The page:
If you can make your way through all the text, it’s a pretty impressive and important insight into the attitudes towards women in trousers in late Sixties Britain. It’s easy to forget how scandalous it could be, even in 1969 – a good four years after we first saw Emma Peel in John Bates’s trouser suit designs in The Avengers, for a woman to wear trousers. People obviously did it, you see enough fashion spreads to know that, but the list of swanky hotels and restaurants who still would refuse entry and service to a woman in trousers is quite extraordinary.

Scanned by Miss Peelpants from Harpers Bazaar, April 1969.

legs go under cover 2

Left to right: White voile peasant shirt and wide pink, blue and turquoise brocade belt with gilt buckle, both from Thea Porter. Trousers in shell pink silk chiffon with sequins by Gina Fratini / Cyclamen silk shirt with full extravagant sleeves and purple trousers in Warner’s silk damask furnishing fabric, both by Thea Porter/ Brocade belt with gilt buckle by Swordtex from a selection at Mr Fish. / Gipsy bolero in silk brocade and cream organdy trousers, both from Thea Porter. Long orange and yellow scarf wound around waist from Flora Boutique. Chain belt studded with flowers from Browns. More jewelled belts and chains from a selection at Ken Lane.


The [Divine] Bathroom Revealed

divine september 80 a

Divine at his toilet, using On-Stage make-up available from Nina Campbell. His toga is Zandra Rhodes printed silk, ‘Mexican Turnabout’. Bracelets and brooch by The Purple Shop, 15 Flood Street. Rings and drop earrings by Adrien Mann, small diamond earrings by Ken Lane, brooches on washbasin from Andrew Logan’s Galactic collection. Make-up by Richard Sharah, wigs by Wig Creations.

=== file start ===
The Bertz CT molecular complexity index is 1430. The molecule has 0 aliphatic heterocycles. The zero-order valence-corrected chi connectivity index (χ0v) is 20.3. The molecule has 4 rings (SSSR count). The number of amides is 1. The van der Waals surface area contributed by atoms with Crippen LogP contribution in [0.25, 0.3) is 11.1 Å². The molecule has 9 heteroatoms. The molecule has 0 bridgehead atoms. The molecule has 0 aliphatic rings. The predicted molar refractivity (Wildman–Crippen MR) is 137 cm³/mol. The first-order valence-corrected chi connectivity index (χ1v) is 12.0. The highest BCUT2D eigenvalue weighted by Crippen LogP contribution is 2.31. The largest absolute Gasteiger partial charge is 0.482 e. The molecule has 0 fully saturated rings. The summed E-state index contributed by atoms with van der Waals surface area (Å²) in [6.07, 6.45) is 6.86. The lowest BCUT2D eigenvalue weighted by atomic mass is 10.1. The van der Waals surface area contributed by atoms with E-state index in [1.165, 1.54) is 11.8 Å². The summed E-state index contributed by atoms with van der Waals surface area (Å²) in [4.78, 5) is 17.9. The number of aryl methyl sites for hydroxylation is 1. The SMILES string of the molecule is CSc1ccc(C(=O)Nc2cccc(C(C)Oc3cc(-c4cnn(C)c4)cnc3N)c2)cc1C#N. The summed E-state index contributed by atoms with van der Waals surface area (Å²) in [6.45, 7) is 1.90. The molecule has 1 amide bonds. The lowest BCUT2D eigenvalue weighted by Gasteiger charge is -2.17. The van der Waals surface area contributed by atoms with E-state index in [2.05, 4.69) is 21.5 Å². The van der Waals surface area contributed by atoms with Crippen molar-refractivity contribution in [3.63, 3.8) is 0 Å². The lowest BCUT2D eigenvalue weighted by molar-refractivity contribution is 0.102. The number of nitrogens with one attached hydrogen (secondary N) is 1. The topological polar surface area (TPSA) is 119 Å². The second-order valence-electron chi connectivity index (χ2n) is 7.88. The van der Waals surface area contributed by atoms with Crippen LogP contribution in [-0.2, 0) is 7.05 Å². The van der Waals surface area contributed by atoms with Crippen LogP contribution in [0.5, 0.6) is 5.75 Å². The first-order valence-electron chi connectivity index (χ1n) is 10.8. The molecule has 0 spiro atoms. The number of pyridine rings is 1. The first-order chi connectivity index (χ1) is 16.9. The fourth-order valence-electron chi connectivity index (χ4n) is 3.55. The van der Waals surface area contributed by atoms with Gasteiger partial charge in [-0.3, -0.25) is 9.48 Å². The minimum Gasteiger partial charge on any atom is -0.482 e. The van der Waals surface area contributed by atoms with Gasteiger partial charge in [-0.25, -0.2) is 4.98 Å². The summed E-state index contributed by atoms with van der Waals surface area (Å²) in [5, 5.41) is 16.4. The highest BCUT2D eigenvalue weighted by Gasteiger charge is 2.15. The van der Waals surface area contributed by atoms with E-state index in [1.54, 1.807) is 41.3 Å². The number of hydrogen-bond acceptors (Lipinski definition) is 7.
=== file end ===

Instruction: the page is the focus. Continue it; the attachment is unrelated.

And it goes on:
Nina Campbell’s own bathroom in a typically-shaped turn-of-the-century Kensington mansion flat. The narrowness of the room is minimised by slicking over with a glossy American vinyl wall—covering. All services are on the left-hand wall, the right is covered with framed prints. Theatrical lighting focusses the mirror overthe washbasin. Nina Campbell is at 48 Walton Street, SW3

Divine — the larger-than-life star of ‘Pink Flamingos’ and John Waters’s other iconoclastic films — illustrates the bathroom theatrical, as well he might. He was seen in London in ’Women Behind Bars’ and opens this month in ‘The Thorn’ in New York. As he posed for photographs the photographer said ‘that’s too butch.’ ‘what a wonderful country England is,’ replied Divine. ‘where a half-inch blusher brush is too butch.’

Photographs by Peter Warner. Scanned by Miss Peelpants from Harpers and Queen, September 1980

divine september 80 b

Divine bathing in Jean Harlow mood. Abandoned ball dress by Zandra Rhodes. Shell ring by Andrew Logan, £40 from 15 Appold Street, EC2. Chocolates by Charbonnel et Walker.

Tom Parr of Colefax & Fowler, 39 Brook Street, W1, designed this St John’s Wood bathroom. Double mahogany doors open into the room, with large windows on two walls panelled to dado level with mahogany. The festooned windows look out on to a garden. Bath and basin are topped with marble, taps are Edwardian reproductions by Czech 8 Speake, 88 Jermyn Street, SW1.


Inspirational Images: Dare The Ritz

Dress by Yuki

Scanned from Vogue, June 1976. Photographed by Barry Lategan. Modelled by Jerry Hall.

Dress by Yuki. Jewellery by Ken Lane.

Dress by Nettie Vogues. Sandals throughout by Manolo Blahnik at Zapata.